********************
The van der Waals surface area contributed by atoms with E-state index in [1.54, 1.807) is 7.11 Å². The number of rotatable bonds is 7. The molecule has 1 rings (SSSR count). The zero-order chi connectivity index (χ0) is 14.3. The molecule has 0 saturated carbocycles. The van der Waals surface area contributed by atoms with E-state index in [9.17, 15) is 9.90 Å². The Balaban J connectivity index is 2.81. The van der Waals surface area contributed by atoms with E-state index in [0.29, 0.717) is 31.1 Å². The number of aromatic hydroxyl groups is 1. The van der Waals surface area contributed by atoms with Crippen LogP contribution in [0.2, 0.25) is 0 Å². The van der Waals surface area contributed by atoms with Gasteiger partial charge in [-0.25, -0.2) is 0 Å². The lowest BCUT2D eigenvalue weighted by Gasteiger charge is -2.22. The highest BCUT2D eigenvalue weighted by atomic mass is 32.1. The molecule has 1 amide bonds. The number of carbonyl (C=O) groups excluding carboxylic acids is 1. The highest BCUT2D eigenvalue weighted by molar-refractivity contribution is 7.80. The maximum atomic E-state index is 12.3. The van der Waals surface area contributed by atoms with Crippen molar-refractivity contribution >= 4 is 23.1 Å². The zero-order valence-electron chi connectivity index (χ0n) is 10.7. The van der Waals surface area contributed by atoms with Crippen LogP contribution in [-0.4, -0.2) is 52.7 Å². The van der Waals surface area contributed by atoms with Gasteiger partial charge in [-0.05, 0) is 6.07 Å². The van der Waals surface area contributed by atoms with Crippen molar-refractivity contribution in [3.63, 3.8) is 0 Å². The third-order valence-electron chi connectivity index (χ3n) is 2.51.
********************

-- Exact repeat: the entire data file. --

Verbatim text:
The van der Waals surface area contributed by atoms with E-state index in [1.54, 1.807) is 7.11 Å². The number of rotatable bonds is 7. The molecule has 1 rings (SSSR count). The zero-order chi connectivity index (χ0) is 14.3. The molecule has 0 saturated carbocycles. The van der Waals surface area contributed by atoms with E-state index in [9.17, 15) is 9.90 Å². The Balaban J connectivity index is 2.81. The van der Waals surface area contributed by atoms with E-state index in [0.29, 0.717) is 31.1 Å². The number of aromatic hydroxyl groups is 1. The van der Waals surface area contributed by atoms with Crippen LogP contribution in [0.2, 0.25) is 0 Å². The van der Waals surface area contributed by atoms with Gasteiger partial charge in [-0.25, -0.2) is 0 Å². The lowest BCUT2D eigenvalue weighted by Gasteiger charge is -2.22. The highest BCUT2D eigenvalue weighted by atomic mass is 32.1. The molecule has 1 amide bonds. The number of carbonyl (C=O) groups excluding carboxylic acids is 1. The highest BCUT2D eigenvalue weighted by molar-refractivity contribution is 7.80. The maximum atomic E-state index is 12.3. The van der Waals surface area contributed by atoms with Crippen molar-refractivity contribution >= 4 is 23.1 Å². The zero-order valence-electron chi connectivity index (χ0n) is 10.7. The van der Waals surface area contributed by atoms with Crippen LogP contribution in [-0.4, -0.2) is 52.7 Å². The van der Waals surface area contributed by atoms with Gasteiger partial charge in [-0.05, 0) is 6.07 Å². The van der Waals surface area contributed by atoms with Crippen molar-refractivity contribution in [3.63, 3.8) is 0 Å². The third-order valence-electron chi connectivity index (χ3n) is 2.51.